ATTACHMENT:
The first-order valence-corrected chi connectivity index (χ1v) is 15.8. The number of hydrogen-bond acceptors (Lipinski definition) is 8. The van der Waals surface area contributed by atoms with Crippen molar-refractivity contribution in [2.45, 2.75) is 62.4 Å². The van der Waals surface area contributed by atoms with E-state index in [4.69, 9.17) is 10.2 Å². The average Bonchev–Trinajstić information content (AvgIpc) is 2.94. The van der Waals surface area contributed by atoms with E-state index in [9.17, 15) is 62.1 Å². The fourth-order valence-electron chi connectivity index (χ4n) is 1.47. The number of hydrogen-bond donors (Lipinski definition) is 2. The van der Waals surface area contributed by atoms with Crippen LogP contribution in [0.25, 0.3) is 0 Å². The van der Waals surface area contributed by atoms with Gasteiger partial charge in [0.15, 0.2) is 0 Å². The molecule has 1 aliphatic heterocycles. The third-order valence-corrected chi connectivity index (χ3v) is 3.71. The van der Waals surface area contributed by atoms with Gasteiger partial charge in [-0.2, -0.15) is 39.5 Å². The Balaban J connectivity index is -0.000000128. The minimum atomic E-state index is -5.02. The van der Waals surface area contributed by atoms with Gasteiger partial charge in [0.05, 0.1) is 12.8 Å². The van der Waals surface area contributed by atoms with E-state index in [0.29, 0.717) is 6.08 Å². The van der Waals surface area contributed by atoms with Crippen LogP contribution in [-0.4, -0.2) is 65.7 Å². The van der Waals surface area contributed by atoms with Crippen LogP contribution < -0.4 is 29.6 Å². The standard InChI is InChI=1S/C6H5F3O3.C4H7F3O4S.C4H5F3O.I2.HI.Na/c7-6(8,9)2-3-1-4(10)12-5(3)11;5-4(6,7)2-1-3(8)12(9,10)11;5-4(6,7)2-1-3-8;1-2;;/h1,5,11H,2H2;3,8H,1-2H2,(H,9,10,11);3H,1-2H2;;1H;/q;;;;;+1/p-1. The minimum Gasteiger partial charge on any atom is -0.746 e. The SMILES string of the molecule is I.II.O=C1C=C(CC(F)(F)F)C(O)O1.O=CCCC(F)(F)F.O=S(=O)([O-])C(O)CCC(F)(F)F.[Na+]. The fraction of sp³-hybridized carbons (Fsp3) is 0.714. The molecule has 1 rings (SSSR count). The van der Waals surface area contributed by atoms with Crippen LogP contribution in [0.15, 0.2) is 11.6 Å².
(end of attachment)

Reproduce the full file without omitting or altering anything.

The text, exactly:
The first-order valence-corrected chi connectivity index (χ1v) is 15.8. The number of hydrogen-bond acceptors (Lipinski definition) is 8. The van der Waals surface area contributed by atoms with Crippen molar-refractivity contribution in [2.45, 2.75) is 62.4 Å². The van der Waals surface area contributed by atoms with E-state index in [4.69, 9.17) is 10.2 Å². The average Bonchev–Trinajstić information content (AvgIpc) is 2.94. The van der Waals surface area contributed by atoms with E-state index in [9.17, 15) is 62.1 Å². The fourth-order valence-electron chi connectivity index (χ4n) is 1.47. The number of hydrogen-bond donors (Lipinski definition) is 2. The van der Waals surface area contributed by atoms with Crippen LogP contribution in [0.25, 0.3) is 0 Å². The van der Waals surface area contributed by atoms with Gasteiger partial charge in [0.15, 0.2) is 0 Å². The molecule has 1 aliphatic heterocycles. The third-order valence-corrected chi connectivity index (χ3v) is 3.71. The van der Waals surface area contributed by atoms with Gasteiger partial charge in [-0.2, -0.15) is 39.5 Å². The Balaban J connectivity index is -0.000000128. The minimum atomic E-state index is -5.02. The van der Waals surface area contributed by atoms with Gasteiger partial charge in [0.05, 0.1) is 12.8 Å². The van der Waals surface area contributed by atoms with E-state index in [0.29, 0.717) is 6.08 Å². The van der Waals surface area contributed by atoms with Crippen LogP contribution in [-0.4, -0.2) is 65.7 Å². The van der Waals surface area contributed by atoms with Crippen LogP contribution < -0.4 is 29.6 Å². The standard InChI is InChI=1S/C6H5F3O3.C4H7F3O4S.C4H5F3O.I2.HI.Na/c7-6(8,9)2-3-1-4(10)12-5(3)11;5-4(6,7)2-1-3(8)12(9,10)11;5-4(6,7)2-1-3-8;1-2;;/h1,5,11H,2H2;3,8H,1-2H2,(H,9,10,11);3H,1-2H2;;1H;/q;;;;;+1/p-1. The minimum Gasteiger partial charge on any atom is -0.746 e. The SMILES string of the molecule is I.II.O=C1C=C(CC(F)(F)F)C(O)O1.O=CCCC(F)(F)F.O=S(=O)([O-])C(O)CCC(F)(F)F.[Na+]. The fraction of sp³-hybridized carbons (Fsp3) is 0.714. The molecule has 1 rings (SSSR count). The van der Waals surface area contributed by atoms with Crippen LogP contribution in [0.15, 0.2) is 11.6 Å².